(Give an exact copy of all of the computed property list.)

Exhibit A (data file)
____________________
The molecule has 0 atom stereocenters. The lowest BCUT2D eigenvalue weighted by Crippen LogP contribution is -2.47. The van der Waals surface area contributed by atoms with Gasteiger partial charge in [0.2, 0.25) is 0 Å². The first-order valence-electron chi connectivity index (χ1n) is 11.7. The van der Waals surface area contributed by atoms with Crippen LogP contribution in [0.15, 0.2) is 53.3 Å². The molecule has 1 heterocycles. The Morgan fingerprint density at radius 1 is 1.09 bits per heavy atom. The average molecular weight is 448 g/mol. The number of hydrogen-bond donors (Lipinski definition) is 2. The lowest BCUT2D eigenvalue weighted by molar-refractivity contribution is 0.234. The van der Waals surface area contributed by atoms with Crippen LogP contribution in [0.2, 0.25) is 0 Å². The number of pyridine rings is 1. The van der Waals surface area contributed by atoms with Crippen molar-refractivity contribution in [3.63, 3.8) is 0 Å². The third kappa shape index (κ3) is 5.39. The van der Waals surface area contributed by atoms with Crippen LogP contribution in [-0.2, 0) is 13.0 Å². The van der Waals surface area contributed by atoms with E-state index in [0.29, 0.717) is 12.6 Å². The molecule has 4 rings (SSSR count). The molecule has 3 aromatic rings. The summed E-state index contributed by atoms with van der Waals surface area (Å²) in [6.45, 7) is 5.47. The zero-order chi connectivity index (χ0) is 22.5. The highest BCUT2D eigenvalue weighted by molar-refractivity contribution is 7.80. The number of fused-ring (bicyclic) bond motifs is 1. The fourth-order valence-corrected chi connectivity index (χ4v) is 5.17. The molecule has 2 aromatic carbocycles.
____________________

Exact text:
The molecule has 0 atom stereocenters. The lowest BCUT2D eigenvalue weighted by Crippen LogP contribution is -2.47. The van der Waals surface area contributed by atoms with Gasteiger partial charge in [0.2, 0.25) is 0 Å². The first-order valence-electron chi connectivity index (χ1n) is 11.7. The van der Waals surface area contributed by atoms with Crippen LogP contribution in [0.15, 0.2) is 53.3 Å². The molecule has 1 heterocycles. The Morgan fingerprint density at radius 1 is 1.09 bits per heavy atom. The average molecular weight is 448 g/mol. The number of hydrogen-bond donors (Lipinski definition) is 2. The lowest BCUT2D eigenvalue weighted by molar-refractivity contribution is 0.234. The van der Waals surface area contributed by atoms with Crippen LogP contribution in [0.2, 0.25) is 0 Å². The number of pyridine rings is 1. The van der Waals surface area contributed by atoms with Crippen molar-refractivity contribution in [3.63, 3.8) is 0 Å². The third kappa shape index (κ3) is 5.39. The van der Waals surface area contributed by atoms with Crippen LogP contribution in [-0.2, 0) is 13.0 Å². The van der Waals surface area contributed by atoms with E-state index in [0.29, 0.717) is 12.6 Å². The molecule has 4 rings (SSSR count). The molecule has 3 aromatic rings. The summed E-state index contributed by atoms with van der Waals surface area (Å²) in [6.45, 7) is 5.47. The zero-order chi connectivity index (χ0) is 22.5. The highest BCUT2D eigenvalue weighted by molar-refractivity contribution is 7.80. The number of fused-ring (bicyclic) bond motifs is 1. The fourth-order valence-corrected chi connectivity index (χ4v) is 5.17. The molecule has 2 aromatic carbocycles.